Fish Facts

Fish Facts: Humane Dispatch Survey Results – the iki jime advantage

IN February this year the Fishing World website ran Australia’s first survey which examined the behaviour of recreational fishers in relation to how they dispatch the fish they catch.

The survey contained three questions designed to obtain baseline information on angler behaviour; namely if they killed any fish during the course of their fishing trips, and if so, what methods they used to do so. The survey ran for a period of 100 days between February and May 2012.

During this time the survey was completed by 450 respondents. Of these, only eight per cent stated that they were catch-and-release-only exponents who released every fish they caught. While not really surprising, results showing that nine out of ten Aussie anglers keep some fish during the course of their fishing trips are still good to know. Several previous surveys have shown that Aussie anglers release a high proportion of the fish they catch, but this result also indicates that keeping a few fish for a feed remains a prime motivation for the vast majority of Aussie anglers.

The second question was interesting because it found that 55 per cent of respondents had used live bait at some time, while only three per cent of respondents exclusively used dead bait. A total of 29 per cent of respondents only used dead bait or lures during their fishing activities, while 13 per cent of respondents used artificial lures exclusively.

Question number three attempted to determine the methods used by recreational fishers to kill their fish. Respondents were asked to select one of the seven options provided, and in what turned out to be an encouraging result, the majority of respondents (79 per cent) indicated that they used what are recognised as “best practice” methods for killing their catch. Methods such as use of a firm knock on the head (percussive stunning) or decapitation, brain destruction by iki jime or placement in an ice slurry were equally popular, with nine per cent of respondents nominating each of these, while over half of respondents (52 per cent) indicated they used a combination of methods by icing down their catch after it had been killed by stunning, decapitation, bleeding or iki-jime.

Only 13 per cent of respondents indicated they killed their fish by bleeding out alone, while only five per cent indicated that they killed their fish by leaving it to die in air or in a bucket of water.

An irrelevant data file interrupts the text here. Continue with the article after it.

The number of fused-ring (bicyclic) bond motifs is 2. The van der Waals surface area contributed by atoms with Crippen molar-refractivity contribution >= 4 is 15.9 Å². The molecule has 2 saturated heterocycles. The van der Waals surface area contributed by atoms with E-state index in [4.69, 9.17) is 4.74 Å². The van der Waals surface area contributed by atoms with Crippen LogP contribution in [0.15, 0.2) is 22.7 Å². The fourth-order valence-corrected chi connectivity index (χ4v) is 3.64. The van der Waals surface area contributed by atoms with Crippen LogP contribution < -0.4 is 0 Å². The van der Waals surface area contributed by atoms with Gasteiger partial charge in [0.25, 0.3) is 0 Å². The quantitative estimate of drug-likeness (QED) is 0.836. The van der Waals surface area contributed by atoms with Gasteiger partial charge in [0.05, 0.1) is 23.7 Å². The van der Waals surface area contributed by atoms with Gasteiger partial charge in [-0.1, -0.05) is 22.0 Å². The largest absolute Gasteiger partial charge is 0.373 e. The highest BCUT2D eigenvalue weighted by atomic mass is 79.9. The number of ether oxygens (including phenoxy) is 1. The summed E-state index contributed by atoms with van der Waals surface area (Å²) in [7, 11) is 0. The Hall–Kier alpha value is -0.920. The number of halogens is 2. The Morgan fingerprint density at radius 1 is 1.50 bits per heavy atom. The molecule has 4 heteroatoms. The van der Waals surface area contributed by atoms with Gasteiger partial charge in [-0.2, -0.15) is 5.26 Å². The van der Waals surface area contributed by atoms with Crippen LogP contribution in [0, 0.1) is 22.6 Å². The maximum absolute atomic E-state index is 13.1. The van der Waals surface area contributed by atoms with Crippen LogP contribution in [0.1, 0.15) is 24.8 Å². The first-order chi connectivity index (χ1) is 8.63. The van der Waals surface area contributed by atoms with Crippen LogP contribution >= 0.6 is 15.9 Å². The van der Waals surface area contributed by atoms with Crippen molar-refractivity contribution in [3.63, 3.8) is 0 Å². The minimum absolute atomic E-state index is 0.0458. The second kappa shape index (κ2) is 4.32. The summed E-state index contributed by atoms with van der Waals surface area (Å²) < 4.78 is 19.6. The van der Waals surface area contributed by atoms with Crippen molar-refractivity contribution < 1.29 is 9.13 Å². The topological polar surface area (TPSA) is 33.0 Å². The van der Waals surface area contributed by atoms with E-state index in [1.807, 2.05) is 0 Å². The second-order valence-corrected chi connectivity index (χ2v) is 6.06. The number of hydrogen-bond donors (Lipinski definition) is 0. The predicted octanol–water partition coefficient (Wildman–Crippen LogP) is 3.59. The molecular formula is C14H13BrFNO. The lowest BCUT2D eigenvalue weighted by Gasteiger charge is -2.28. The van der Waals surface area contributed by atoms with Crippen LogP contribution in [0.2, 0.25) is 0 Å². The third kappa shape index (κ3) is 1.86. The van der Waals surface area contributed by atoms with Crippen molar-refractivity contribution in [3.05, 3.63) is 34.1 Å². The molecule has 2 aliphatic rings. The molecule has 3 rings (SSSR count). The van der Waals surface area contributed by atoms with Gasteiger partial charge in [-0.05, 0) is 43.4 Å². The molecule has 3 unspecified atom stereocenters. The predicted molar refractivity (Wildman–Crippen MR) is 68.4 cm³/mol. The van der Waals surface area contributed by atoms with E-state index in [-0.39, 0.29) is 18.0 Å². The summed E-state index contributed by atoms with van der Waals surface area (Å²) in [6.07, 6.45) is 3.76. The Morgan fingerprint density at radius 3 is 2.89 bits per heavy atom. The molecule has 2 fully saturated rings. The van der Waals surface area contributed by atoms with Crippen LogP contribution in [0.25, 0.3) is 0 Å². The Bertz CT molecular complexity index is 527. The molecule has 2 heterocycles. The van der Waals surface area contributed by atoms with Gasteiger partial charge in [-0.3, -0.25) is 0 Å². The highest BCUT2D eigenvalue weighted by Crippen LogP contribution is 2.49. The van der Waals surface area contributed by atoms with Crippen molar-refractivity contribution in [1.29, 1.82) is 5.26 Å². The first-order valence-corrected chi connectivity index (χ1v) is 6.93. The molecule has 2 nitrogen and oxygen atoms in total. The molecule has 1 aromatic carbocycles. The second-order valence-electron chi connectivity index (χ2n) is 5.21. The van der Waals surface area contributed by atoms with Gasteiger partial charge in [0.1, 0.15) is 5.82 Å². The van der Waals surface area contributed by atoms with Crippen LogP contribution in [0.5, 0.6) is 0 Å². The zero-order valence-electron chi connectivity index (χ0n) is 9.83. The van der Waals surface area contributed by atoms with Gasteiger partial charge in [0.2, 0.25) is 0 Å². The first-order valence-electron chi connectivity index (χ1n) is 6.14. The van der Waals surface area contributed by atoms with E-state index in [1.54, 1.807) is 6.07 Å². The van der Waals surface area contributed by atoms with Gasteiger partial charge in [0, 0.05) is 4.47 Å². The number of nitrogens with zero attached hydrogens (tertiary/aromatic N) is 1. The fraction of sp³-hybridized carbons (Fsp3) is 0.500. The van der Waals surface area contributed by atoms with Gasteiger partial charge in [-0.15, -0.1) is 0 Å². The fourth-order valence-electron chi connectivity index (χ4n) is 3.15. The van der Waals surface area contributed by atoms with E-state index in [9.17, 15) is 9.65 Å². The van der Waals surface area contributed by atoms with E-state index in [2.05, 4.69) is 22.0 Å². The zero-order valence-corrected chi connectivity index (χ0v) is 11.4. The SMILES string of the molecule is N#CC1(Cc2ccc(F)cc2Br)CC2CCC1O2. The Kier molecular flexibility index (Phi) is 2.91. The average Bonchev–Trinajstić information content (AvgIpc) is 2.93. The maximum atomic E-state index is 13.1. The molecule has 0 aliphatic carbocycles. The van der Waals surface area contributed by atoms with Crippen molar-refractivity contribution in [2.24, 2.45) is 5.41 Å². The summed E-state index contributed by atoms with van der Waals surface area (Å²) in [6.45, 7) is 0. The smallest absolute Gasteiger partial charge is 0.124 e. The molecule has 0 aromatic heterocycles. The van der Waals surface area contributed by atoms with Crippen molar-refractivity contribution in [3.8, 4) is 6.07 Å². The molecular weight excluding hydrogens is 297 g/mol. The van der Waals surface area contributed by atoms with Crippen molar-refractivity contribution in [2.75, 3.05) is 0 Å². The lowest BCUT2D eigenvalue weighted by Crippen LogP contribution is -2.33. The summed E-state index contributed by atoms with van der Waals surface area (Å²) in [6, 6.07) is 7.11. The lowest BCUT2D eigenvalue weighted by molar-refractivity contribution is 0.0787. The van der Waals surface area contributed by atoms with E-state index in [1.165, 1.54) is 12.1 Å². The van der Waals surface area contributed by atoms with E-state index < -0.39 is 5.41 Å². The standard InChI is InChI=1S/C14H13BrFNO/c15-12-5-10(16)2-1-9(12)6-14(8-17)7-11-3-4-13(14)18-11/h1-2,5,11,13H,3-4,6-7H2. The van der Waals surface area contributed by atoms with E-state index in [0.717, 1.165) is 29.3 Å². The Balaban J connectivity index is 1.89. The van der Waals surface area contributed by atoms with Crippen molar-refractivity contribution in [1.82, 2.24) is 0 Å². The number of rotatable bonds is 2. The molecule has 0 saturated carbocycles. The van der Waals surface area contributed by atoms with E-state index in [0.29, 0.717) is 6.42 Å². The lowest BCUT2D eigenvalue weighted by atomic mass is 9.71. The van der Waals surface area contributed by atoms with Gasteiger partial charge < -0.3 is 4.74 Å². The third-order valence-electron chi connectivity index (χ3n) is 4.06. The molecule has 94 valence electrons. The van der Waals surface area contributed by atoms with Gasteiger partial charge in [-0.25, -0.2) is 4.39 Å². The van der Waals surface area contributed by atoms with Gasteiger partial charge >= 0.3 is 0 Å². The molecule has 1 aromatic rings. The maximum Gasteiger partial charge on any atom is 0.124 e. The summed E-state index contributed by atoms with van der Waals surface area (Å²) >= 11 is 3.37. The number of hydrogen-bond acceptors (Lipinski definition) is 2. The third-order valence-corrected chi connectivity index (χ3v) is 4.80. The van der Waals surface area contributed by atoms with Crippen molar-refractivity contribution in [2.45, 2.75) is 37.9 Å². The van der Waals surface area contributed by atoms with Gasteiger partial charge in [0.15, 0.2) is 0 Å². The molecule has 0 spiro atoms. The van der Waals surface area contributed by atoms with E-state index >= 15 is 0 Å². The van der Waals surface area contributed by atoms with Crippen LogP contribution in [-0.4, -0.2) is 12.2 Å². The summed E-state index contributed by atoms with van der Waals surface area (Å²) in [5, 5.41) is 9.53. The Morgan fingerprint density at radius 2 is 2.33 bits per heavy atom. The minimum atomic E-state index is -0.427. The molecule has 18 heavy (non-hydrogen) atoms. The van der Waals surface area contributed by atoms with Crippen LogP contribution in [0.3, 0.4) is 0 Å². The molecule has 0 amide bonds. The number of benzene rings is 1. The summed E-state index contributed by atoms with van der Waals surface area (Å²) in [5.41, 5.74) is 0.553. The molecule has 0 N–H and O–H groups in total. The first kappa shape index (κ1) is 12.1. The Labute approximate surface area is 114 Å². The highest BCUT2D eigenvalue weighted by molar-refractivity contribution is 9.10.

While there are many ways to kill fish destined for the table, only a few methods maximise the welfare of the fish as well as its eating qualities. The methods that result in a quick death (such as a knock to the head or iki jime) are by far the most preferred, not only from a fish welfare perspective, but also because they reduce undesirable changes to the fish flesh. Such changes include increased lactic acid buildup and early onset of rigor mortis (the contraction of muscle fibres after death), both of which reduce the eating quality of the flesh.

Blood contains various enzymes which degrade flesh after death and also nutrients which allow bacteria to flourish within the blood vessels. Bleeding fish therefore reduces the initial rate of bacterial spoilage, improving fillet quality. However, bleeding out by itself is not considered to be a humane method of killing. Because of this, fish should only be bled after they have been stunned or killed using another method such as brain spiking or percussive stunning. In general, the faster the fish can be killed, bled and its flesh iced down before the onset of rigor mortis, the better its quality and the longer its shelflife.

In contrast, slow killing methods such as bleeding fish out at ambient temperature without stunning first, or leaving fish to flap about and die slowly on the ground or in a bucket of water, are highly stressful. This stress results in higher levels of lactic acid build up and other changes that significantly reduce the quality and shelf life of the fish’s flesh. Because of this, it was encouraging to see that asphyxiation in air or a bucket of water was the least popular method used by the survey respondents. However, the fact that some people are still using these methods for killing their fish was disappointing, showing that we still have work to do educating anglers regarding what is best both for the welfare of the fish they catch, as well as the eating quality of their feed of fish at the end of the day.

The survey indicated that around 61 per cent of respondents used ice as part of their dispatch routine. This was an encouraging result, given that keeping fish cool reduces spoilage caused by proliferation of bacteria after death. The high-risk temperature zone for bacterial growth is between 5° C and 70° C, and under most fishing scenarios use of an ice slurry at 0-2° C is the best way to get the core temperature of the fish down below 5° C as soon as possible after death.
Ice slurries can be made by mixing ice with water obtained from the fishing spot at a ratio of at least one part ice to one part water. Ratios of two or more parts ice to one part water in a decent insulated esky will ensure that your ice slurry remains effective for several hours, even on the hottest days. Remember, that if ice is used in large lumps instead of a slurry, cooling times are significantly longer due to the reduced contact between fish and ice and the insulating effect of air spaces in the mix. A mixture of ice and water is guaranteed to maximise the surface area available for cooling, but make sure you monitor the mix and add more ice when required as it melts.